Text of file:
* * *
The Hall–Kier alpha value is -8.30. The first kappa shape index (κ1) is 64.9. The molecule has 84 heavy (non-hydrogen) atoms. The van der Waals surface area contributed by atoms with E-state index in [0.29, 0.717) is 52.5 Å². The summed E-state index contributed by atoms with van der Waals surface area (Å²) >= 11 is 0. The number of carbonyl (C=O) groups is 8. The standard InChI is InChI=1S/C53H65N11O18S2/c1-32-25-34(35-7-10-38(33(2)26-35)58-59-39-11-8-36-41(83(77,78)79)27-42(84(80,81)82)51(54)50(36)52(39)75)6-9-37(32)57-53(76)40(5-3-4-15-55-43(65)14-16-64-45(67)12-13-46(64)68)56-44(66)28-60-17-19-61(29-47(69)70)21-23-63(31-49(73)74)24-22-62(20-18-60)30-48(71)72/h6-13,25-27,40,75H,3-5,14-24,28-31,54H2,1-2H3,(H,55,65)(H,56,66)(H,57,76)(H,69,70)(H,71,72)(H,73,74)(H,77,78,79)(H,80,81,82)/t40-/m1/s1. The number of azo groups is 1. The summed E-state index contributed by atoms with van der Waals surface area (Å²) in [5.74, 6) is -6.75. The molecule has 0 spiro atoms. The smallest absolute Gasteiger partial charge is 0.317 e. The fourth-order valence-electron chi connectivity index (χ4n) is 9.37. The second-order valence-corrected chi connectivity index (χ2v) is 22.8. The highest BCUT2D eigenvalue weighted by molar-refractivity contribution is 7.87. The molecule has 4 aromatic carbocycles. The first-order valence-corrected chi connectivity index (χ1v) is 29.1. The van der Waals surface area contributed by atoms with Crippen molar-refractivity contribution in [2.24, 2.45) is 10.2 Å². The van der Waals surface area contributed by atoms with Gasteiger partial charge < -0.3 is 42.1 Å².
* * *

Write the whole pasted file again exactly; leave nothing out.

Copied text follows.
The Hall–Kier alpha value is -8.30. The first kappa shape index (κ1) is 64.9. The molecule has 84 heavy (non-hydrogen) atoms. The van der Waals surface area contributed by atoms with E-state index in [0.29, 0.717) is 52.5 Å². The summed E-state index contributed by atoms with van der Waals surface area (Å²) >= 11 is 0. The number of carbonyl (C=O) groups is 8. The standard InChI is InChI=1S/C53H65N11O18S2/c1-32-25-34(35-7-10-38(33(2)26-35)58-59-39-11-8-36-41(83(77,78)79)27-42(84(80,81)82)51(54)50(36)52(39)75)6-9-37(32)57-53(76)40(5-3-4-15-55-43(65)14-16-64-45(67)12-13-46(64)68)56-44(66)28-60-17-19-61(29-47(69)70)21-23-63(31-49(73)74)24-22-62(20-18-60)30-48(71)72/h6-13,25-27,40,75H,3-5,14-24,28-31,54H2,1-2H3,(H,55,65)(H,56,66)(H,57,76)(H,69,70)(H,71,72)(H,73,74)(H,77,78,79)(H,80,81,82)/t40-/m1/s1. The number of azo groups is 1. The summed E-state index contributed by atoms with van der Waals surface area (Å²) in [5.74, 6) is -6.75. The molecule has 0 spiro atoms. The smallest absolute Gasteiger partial charge is 0.317 e. The fourth-order valence-electron chi connectivity index (χ4n) is 9.37. The second-order valence-corrected chi connectivity index (χ2v) is 22.8. The highest BCUT2D eigenvalue weighted by molar-refractivity contribution is 7.87. The molecule has 4 aromatic carbocycles. The first-order valence-corrected chi connectivity index (χ1v) is 29.1. The van der Waals surface area contributed by atoms with Crippen molar-refractivity contribution in [2.24, 2.45) is 10.2 Å². The van der Waals surface area contributed by atoms with Gasteiger partial charge < -0.3 is 42.1 Å².